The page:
Russia Rejects Trump Admin’s New START Demands

Trump admin demanding concessions from Moscow to renew the treaty

Time is running out for the New START, and Russia has rejected the Trump administration’s demands to renew this vital arms control treaty, which is set to expire in February 2021. Moscow’s top arms control negotiator, Deputy Foreign Minister Sergei Ryabkov, spoke with The Wall Street Journal about Washington’s demands.

Russia has offered to extend New START for five years with no preconditions, as the treaty allows, but the US has rejected this proposal. The Trump administration offered to temporarily extend the New START if Russia agrees to a framework for a new agreement that would replace it.

The Trump administration’s demands include increased verification, a larger scope on what warheads the treaty limits, and a commitment from Russia that China would be involved. Ryabkov told the Journal that the US demands for a future treaty are “clearly a non-starter for us.”

Moscow has repeatedly told the US that they have no interest in leveraging Beijing into a trilateral arms control agreement. China has made it clear they have no interest in participating in arms control talks since their nuclear arsenal is much smaller than the US and Russia’s.

President Trump’s envoy for the arms control talks, Marshal Billingslea, has threatened Russia that the price to extend New START “will go up” if Moscow does not agree to the terms before the US presidential election. Billingslea has also made it known that the US is prepared to reverse steps it has taken to come into compliance with the New START.

The New START limits the number of warheads each power can have deployed to 1,550. To stay within these limits, the US sealed four launch tubes on its Trident II submarines, and converted some of its B-52H bombers to a non-nuclear role. Billingslea told the Russian newspaper Kommersant that the US would “reverse conversion of our weapons immediately after expiration of the treaty in February.”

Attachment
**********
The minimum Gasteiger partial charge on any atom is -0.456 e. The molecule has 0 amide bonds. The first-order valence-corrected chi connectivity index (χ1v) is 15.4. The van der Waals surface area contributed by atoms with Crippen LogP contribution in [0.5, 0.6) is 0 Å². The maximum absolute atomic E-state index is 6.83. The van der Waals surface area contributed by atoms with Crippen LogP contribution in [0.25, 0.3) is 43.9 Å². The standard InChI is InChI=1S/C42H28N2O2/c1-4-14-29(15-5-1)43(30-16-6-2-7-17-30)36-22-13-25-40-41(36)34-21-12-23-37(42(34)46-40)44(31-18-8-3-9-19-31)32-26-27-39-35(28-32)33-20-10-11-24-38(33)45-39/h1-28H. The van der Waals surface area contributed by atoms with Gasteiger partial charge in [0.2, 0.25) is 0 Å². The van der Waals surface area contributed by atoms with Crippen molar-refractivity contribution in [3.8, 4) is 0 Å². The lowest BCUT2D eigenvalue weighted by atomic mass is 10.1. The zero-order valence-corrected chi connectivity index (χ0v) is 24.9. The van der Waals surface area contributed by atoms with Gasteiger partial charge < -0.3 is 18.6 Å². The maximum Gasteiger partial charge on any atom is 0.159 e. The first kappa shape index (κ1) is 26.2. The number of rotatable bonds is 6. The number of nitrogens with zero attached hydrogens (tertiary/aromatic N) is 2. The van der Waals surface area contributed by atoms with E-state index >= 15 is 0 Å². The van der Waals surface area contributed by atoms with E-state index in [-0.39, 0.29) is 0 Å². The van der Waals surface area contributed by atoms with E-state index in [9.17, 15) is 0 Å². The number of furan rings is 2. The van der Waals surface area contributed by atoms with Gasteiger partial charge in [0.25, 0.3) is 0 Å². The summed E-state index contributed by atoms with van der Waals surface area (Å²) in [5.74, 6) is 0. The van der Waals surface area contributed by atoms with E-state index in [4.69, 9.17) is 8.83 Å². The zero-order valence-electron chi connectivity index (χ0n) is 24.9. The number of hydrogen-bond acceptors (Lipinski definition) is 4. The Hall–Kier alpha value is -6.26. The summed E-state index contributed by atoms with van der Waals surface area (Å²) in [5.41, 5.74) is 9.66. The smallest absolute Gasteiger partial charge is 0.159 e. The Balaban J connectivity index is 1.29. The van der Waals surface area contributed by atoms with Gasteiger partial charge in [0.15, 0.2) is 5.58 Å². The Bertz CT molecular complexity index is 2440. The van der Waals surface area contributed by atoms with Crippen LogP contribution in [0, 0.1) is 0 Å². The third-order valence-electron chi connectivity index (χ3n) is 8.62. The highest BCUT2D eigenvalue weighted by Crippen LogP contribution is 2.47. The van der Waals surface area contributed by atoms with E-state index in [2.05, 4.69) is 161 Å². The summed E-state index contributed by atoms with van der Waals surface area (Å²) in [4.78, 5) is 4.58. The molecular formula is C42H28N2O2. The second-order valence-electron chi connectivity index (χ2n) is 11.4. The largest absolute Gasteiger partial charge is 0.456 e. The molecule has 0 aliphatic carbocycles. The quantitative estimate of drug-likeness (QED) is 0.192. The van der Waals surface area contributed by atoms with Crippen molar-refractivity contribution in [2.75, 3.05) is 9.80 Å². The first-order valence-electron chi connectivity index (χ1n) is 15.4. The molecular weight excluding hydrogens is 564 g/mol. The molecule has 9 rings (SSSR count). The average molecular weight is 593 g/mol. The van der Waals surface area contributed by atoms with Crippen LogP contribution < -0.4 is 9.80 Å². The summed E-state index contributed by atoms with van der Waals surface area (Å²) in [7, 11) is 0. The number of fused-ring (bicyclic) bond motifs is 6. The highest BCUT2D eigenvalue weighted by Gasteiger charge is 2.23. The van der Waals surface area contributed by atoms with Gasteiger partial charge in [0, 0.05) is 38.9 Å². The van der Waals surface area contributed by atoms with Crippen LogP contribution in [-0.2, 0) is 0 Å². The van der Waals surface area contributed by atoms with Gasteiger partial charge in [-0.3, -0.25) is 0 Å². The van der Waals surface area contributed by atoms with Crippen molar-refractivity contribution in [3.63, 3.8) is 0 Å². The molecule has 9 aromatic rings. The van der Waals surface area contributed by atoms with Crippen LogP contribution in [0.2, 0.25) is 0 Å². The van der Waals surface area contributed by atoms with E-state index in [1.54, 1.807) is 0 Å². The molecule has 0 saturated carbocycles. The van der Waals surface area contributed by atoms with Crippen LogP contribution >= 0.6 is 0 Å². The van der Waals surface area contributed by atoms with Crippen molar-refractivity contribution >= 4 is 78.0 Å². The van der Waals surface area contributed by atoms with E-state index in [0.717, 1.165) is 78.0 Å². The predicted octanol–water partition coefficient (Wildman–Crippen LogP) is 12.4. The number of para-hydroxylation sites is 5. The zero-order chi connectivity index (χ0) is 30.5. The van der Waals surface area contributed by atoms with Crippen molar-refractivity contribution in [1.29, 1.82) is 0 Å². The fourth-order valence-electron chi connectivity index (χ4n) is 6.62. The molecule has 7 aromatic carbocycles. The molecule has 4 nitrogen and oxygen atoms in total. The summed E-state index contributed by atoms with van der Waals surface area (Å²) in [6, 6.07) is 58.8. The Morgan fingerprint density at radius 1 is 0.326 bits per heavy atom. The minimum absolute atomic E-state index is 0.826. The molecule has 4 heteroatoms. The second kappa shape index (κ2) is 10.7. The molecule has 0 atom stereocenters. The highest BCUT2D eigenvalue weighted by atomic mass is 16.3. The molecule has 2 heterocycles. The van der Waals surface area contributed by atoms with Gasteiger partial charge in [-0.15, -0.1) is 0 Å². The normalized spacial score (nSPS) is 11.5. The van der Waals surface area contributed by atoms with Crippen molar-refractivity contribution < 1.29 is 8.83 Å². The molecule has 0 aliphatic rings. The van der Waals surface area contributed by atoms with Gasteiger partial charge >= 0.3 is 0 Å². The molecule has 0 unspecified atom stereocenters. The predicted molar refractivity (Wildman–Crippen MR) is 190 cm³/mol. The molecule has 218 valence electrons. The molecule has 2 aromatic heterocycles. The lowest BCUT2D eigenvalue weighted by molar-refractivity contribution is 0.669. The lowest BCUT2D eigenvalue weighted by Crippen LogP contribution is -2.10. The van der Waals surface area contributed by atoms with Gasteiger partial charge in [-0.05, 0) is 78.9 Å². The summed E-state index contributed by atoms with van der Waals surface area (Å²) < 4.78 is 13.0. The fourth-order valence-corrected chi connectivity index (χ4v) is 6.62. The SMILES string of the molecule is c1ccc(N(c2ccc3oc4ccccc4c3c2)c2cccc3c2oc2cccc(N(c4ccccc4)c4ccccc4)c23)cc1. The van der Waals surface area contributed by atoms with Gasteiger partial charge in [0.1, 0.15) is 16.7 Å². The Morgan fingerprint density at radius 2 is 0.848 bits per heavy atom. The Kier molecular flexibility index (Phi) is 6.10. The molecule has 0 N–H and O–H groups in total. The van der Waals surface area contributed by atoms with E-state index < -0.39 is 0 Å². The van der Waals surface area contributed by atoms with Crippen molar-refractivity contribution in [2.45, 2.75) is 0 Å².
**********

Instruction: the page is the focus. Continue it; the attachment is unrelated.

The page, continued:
Unnamed officials recently told Politico that Billingslea requested the US military to assess how long it would take to pull nuclear weapons out of storage and load them onto bombers and submarines if the New START were to expire. The officials said that in making the request, Billingslea was showing the Russians that the US was serious about letting the treaty lapse.

All of the tough talk and bluster from Billingslea does not seem to be working. Speaking to the Journal on Tuesday, Ryabkov made it clear that Russia has no intention on accepting these conditions. “We are not going to buy this extension of the New START at any price, especially not at the price which the US wants us to pay,” he said. “I think our positions are currently very far apart.”

Democratic presidential nominee Joe Biden has said he plans to extend the New START and build new treaties on top of that. With the election approaching, Moscow will likely wait and see who wins on November 3rd.

The New START is the last nuclear arms control treaty between the two powers. If it expires, there will be no limit on the US and Russia’s nuclear arsenal.

Author: Dave DeCamp

Dave DeCamp is the assistant news editor of Antiwar.com, follow him on Twitter @decampdave.